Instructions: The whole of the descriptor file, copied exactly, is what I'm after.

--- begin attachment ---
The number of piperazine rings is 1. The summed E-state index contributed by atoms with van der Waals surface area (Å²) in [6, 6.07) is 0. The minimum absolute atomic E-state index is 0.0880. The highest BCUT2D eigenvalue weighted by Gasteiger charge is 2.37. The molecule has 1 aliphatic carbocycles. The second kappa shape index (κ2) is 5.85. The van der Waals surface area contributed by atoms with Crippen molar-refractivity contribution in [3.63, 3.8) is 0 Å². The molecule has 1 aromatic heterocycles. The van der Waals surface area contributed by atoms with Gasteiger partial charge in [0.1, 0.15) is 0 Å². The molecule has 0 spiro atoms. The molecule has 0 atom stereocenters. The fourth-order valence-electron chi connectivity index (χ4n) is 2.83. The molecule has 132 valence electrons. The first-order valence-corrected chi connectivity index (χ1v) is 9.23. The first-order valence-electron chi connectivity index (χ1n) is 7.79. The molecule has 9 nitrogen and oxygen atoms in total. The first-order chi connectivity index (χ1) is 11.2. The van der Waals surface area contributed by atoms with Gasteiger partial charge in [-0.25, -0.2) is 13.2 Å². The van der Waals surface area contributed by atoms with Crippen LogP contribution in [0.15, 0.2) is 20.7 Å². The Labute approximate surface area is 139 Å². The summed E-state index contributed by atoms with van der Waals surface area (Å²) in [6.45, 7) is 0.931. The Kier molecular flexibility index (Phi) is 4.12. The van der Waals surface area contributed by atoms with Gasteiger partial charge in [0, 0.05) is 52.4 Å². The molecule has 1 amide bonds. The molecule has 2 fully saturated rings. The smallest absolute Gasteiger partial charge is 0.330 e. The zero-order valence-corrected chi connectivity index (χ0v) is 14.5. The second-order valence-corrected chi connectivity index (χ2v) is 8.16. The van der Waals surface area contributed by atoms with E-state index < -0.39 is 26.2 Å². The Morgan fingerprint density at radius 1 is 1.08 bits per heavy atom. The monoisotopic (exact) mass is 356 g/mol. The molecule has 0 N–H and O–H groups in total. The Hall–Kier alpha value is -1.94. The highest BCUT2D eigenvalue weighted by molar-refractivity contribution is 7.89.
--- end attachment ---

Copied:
The number of piperazine rings is 1. The summed E-state index contributed by atoms with van der Waals surface area (Å²) in [6, 6.07) is 0. The minimum absolute atomic E-state index is 0.0880. The highest BCUT2D eigenvalue weighted by Gasteiger charge is 2.37. The molecule has 1 aliphatic carbocycles. The second kappa shape index (κ2) is 5.85. The van der Waals surface area contributed by atoms with Crippen molar-refractivity contribution in [3.63, 3.8) is 0 Å². The molecule has 1 aromatic heterocycles. The van der Waals surface area contributed by atoms with Gasteiger partial charge in [0.1, 0.15) is 0 Å². The molecule has 0 spiro atoms. The molecule has 0 atom stereocenters. The fourth-order valence-electron chi connectivity index (χ4n) is 2.83. The molecule has 132 valence electrons. The first-order valence-corrected chi connectivity index (χ1v) is 9.23. The first-order valence-electron chi connectivity index (χ1n) is 7.79. The molecule has 9 nitrogen and oxygen atoms in total. The first-order chi connectivity index (χ1) is 11.2. The van der Waals surface area contributed by atoms with Gasteiger partial charge in [-0.25, -0.2) is 13.2 Å². The van der Waals surface area contributed by atoms with Crippen LogP contribution in [0.15, 0.2) is 20.7 Å². The Labute approximate surface area is 139 Å². The summed E-state index contributed by atoms with van der Waals surface area (Å²) in [6.45, 7) is 0.931. The Kier molecular flexibility index (Phi) is 4.12. The van der Waals surface area contributed by atoms with Gasteiger partial charge in [0, 0.05) is 52.4 Å². The molecule has 1 amide bonds. The molecule has 2 fully saturated rings. The smallest absolute Gasteiger partial charge is 0.330 e. The zero-order valence-corrected chi connectivity index (χ0v) is 14.5. The second-order valence-corrected chi connectivity index (χ2v) is 8.16. The van der Waals surface area contributed by atoms with E-state index < -0.39 is 26.2 Å². The Morgan fingerprint density at radius 1 is 1.08 bits per heavy atom. The monoisotopic (exact) mass is 356 g/mol. The molecule has 0 N–H and O–H groups in total. The Hall–Kier alpha value is -1.94. The highest BCUT2D eigenvalue weighted by molar-refractivity contribution is 7.89.